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Squealing Pig
3rd Aug 2001, 03:18
Some aircraft have a flight over water speed specified...Why ?

There will be a logical reason for this but I'm dammed if I can work it out.

Fright Level
3rd Aug 2001, 04:27
60 mins from nearest airport calcs?

Rod

wysiwyg
3rd Aug 2001, 22:06
Seem to remember something about flight over water speed being the one used to calculate the acceptable range for a take off alternate.

Squealing Pig
8th Oct 2001, 02:50
Just bringing it back to the top....any more ideas...anyone...Genghis

411A
8th Oct 2001, 05:44
Which aircraft. Need more info....

mcdhu
12th Oct 2001, 16:02
My memories of 'overwater speed' are a little dim due to the passage of time and the ravages of sex, drugs and alcohol! I recall, however, that the HS748 Flight Manual quoted the overwater speed as 240kts TAS. This was the speed at which the calculations were done when it was deemed, for instance, that the ac must be within 60mins of a usable airfield at all times in case of engine failure - ie 240nms.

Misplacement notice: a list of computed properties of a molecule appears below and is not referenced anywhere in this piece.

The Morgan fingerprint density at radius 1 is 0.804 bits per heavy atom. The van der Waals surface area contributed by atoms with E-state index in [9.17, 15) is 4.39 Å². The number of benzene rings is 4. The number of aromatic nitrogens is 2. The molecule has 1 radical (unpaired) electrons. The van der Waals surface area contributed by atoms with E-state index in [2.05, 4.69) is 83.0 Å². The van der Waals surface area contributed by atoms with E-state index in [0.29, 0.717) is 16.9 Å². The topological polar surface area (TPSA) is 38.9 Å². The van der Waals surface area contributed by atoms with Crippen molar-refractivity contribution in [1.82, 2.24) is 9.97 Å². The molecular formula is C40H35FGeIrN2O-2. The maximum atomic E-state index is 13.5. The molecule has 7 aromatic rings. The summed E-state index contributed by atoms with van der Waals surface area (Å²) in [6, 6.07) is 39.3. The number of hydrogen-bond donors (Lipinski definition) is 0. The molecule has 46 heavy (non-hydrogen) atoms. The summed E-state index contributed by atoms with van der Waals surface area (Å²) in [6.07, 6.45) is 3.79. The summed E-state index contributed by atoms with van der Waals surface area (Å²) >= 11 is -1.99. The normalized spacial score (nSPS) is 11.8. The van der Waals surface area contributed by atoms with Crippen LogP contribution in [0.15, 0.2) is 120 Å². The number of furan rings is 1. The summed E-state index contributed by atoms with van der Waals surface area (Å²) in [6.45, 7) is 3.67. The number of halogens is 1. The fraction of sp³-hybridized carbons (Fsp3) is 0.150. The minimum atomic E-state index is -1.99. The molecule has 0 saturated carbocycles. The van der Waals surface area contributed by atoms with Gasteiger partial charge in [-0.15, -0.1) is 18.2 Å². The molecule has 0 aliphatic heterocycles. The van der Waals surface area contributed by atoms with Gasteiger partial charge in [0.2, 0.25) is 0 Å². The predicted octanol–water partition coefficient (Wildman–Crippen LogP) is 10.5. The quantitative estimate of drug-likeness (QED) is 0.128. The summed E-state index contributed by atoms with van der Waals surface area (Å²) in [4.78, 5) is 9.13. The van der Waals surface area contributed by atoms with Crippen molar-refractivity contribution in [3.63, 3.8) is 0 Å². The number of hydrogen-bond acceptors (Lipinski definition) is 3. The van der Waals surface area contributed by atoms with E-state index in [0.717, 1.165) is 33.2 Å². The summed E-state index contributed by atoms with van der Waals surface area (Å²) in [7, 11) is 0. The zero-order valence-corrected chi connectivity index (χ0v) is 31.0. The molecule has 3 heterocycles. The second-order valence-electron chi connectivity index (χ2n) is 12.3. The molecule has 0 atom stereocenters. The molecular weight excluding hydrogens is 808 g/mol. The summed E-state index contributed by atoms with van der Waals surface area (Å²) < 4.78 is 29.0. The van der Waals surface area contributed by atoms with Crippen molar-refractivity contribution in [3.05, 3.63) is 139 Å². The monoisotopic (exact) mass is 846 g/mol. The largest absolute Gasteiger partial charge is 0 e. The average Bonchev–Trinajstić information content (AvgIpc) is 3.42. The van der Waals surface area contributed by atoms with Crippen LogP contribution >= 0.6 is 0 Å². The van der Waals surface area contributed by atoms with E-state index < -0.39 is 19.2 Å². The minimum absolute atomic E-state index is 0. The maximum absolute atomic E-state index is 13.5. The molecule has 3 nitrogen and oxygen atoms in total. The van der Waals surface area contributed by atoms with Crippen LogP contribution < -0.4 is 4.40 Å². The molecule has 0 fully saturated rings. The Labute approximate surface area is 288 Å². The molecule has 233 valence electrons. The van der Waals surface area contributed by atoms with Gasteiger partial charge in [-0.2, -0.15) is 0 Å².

The overwater speed was an academic speed, in that the good old 748 could barely raise 240kts TAS on a good day with 2 engines operating, but 240 was the legal figure to be used in such calcs.
These days, we don't carry the FM itself, but extracts which are deemed to be sufficient when our manuals are agreed by the 'Authority', so we never see the present day equivalent - if there is one. But the A320, for instance, must remain within 400nm of a useable airfield so my guess is that the overwater speed has been set by the regulatory authorities at 400kts TAS.
On the other hand, I could be talking rubbish!!
Cheers
mcdhu
PS Having looked at my Ops Man Gen, it might be that they have changed from using a standard speed, to using the lower of TAS at Vmo or the achievable TAS. Will do more research and re-post if the thread is still active.

4Screwaircrew
12th Oct 2001, 17:37
In light aircraft it is my understanding that the overwater speed is the TAS used when calculating radius of search for a missing aircraft.